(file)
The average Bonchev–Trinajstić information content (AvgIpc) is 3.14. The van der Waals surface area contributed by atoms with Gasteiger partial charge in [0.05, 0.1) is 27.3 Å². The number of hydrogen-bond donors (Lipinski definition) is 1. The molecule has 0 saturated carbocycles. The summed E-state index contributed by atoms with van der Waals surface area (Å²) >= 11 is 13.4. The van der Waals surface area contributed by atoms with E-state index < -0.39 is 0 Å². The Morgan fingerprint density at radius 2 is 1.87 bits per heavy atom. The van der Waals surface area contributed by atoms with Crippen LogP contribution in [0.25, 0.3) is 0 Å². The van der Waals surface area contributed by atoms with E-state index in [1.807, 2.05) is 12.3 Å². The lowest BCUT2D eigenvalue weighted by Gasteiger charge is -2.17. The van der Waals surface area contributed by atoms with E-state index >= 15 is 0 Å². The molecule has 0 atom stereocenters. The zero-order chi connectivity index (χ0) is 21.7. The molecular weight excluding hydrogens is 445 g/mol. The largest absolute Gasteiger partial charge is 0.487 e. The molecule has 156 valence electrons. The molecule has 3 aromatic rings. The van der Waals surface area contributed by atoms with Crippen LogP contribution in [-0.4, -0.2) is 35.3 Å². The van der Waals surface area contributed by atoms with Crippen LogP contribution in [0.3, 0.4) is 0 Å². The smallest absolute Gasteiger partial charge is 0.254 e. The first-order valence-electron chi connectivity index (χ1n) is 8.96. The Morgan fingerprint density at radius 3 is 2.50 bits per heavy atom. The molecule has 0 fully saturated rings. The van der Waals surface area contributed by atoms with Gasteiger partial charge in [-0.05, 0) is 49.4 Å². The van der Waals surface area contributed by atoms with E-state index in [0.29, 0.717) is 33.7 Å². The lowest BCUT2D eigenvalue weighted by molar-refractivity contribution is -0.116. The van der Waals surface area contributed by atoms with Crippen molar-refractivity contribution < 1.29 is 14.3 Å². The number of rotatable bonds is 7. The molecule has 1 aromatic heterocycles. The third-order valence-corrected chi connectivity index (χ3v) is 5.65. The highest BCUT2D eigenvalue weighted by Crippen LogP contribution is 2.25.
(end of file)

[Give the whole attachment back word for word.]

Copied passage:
The average Bonchev–Trinajstić information content (AvgIpc) is 3.14. The van der Waals surface area contributed by atoms with Gasteiger partial charge in [0.05, 0.1) is 27.3 Å². The number of hydrogen-bond donors (Lipinski definition) is 1. The molecule has 0 saturated carbocycles. The summed E-state index contributed by atoms with van der Waals surface area (Å²) >= 11 is 13.4. The van der Waals surface area contributed by atoms with E-state index < -0.39 is 0 Å². The Morgan fingerprint density at radius 2 is 1.87 bits per heavy atom. The van der Waals surface area contributed by atoms with Crippen LogP contribution in [0.25, 0.3) is 0 Å². The van der Waals surface area contributed by atoms with E-state index in [1.807, 2.05) is 12.3 Å². The lowest BCUT2D eigenvalue weighted by Gasteiger charge is -2.17. The van der Waals surface area contributed by atoms with E-state index >= 15 is 0 Å². The molecule has 0 atom stereocenters. The zero-order chi connectivity index (χ0) is 21.7. The molecular weight excluding hydrogens is 445 g/mol. The largest absolute Gasteiger partial charge is 0.487 e. The molecule has 156 valence electrons. The molecule has 3 aromatic rings. The van der Waals surface area contributed by atoms with Crippen LogP contribution in [-0.4, -0.2) is 35.3 Å². The van der Waals surface area contributed by atoms with Crippen LogP contribution in [0.3, 0.4) is 0 Å². The smallest absolute Gasteiger partial charge is 0.254 e. The first-order valence-electron chi connectivity index (χ1n) is 8.96. The Morgan fingerprint density at radius 3 is 2.50 bits per heavy atom. The molecule has 0 fully saturated rings. The van der Waals surface area contributed by atoms with Gasteiger partial charge in [-0.05, 0) is 49.4 Å². The van der Waals surface area contributed by atoms with E-state index in [0.29, 0.717) is 33.7 Å². The lowest BCUT2D eigenvalue weighted by molar-refractivity contribution is -0.116. The van der Waals surface area contributed by atoms with Crippen molar-refractivity contribution < 1.29 is 14.3 Å². The number of rotatable bonds is 7. The molecule has 1 aromatic heterocycles. The third-order valence-corrected chi connectivity index (χ3v) is 5.65. The highest BCUT2D eigenvalue weighted by Crippen LogP contribution is 2.25.